Image from presentation, "A Cluster-Randomized Trial of Blood-Pressure Reduction in Black Barbershops," Victor et al
March 20, 2018 — African-American men who received medical intervention aimed at controlling their high blood pressure while at the barber saw a marked drop in blood pressure in just six months, according to research presented at the 2018 American College of Cardiology’s 67th Annual Scientific Session. Specifically, men who received frequent monitoring and medication management from a specially-trained pharmacist who met them monthly in their barbershop lowered their systolic blood pressure by 21 mm Hg more, on average, compared with men who were encouraged by their barber to follow up with a doctor and to make healthy lifestyle choices.
High blood pressure is a key risk factor for heart disease and a leading cause of heart attack and stroke. Lowering blood pressure through lifestyle modification and medications substantially reduces this risk. While high blood pressure is a common problem among many American adults, African-American men are more likely than other groups to have high blood pressure that is not adequately controlled and tend to have less contact with the health care system.
“By bringing state-of-the-art medicine directly to the people who need it on their home turf, in this case in a barbershop, and making it both convenient and rigorous, blood pressure can be controlled just as well in African-American men as in other groups,” said Ronald G. Victor, M.D., associate director of the Smidt Heart Institute at Cedars-Sinai and the study’s lead author. “If this model was scaled up and sustained, millions of lives could be saved, and many heart attacks and strokes could be prevented.”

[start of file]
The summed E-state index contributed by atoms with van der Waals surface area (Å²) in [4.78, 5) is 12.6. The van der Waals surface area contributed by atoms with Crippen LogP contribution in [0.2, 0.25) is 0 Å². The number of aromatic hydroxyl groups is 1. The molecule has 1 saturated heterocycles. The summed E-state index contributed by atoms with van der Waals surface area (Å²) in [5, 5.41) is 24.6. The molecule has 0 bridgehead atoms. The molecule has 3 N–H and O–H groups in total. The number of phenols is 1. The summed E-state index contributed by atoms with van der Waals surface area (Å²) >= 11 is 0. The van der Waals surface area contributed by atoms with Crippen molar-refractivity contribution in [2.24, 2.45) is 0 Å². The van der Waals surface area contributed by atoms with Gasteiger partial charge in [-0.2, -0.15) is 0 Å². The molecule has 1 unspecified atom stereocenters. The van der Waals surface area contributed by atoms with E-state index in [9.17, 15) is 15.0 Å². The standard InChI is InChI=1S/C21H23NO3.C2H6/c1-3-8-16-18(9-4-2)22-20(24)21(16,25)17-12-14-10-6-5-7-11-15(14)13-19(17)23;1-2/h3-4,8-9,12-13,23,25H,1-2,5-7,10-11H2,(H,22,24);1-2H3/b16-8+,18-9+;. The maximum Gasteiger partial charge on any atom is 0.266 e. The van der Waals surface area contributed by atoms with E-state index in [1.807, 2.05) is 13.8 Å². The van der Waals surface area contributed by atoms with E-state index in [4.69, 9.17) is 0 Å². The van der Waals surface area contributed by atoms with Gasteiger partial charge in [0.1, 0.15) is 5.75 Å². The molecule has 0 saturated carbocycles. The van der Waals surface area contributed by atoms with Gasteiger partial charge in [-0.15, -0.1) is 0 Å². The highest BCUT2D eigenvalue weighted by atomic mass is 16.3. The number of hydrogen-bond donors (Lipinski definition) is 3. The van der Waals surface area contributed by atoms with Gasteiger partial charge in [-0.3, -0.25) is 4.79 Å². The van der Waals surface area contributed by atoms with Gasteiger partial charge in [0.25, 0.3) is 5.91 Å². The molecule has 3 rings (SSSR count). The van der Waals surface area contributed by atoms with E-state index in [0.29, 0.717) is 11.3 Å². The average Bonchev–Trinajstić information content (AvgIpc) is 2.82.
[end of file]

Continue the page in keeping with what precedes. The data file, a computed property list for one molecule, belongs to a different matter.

Previous studies have shown that equipping barbers — who remain trusted, consistent and convenient influencers for many African-American men—with health information can positively affect health. The new study is unique because it combined barbershop-based health outreach with the delivery of care by medical professionals at the barbershop and evaluated subsequent efficacy with a randomized trial.
The study recruited 319 men at 52 Los Angeles County barbershops. All the men had systolic blood pressure over 140 mm Hg based on multiple measurements taken on two different days. The men ranged in age from 35 to 71 years and, on average, had patronized their barbershop for more than a decade and had their hair cut twice a month.
In total, 309 men completed the study—representing a 95 percent cohort retention —and all received an intervention designed to help them lower their blood pressure.
“The two major strengths of the study are the large reduction in blood pressure itself and the high cohort retention,” Victor said.
A little over half of the men (171) were randomly assigned to receive health education from their barbers, who were trained to use a National Heart, Lung, and Blood Institute-developed script to encourage the men to visit their doctors and get their blood pressure under control.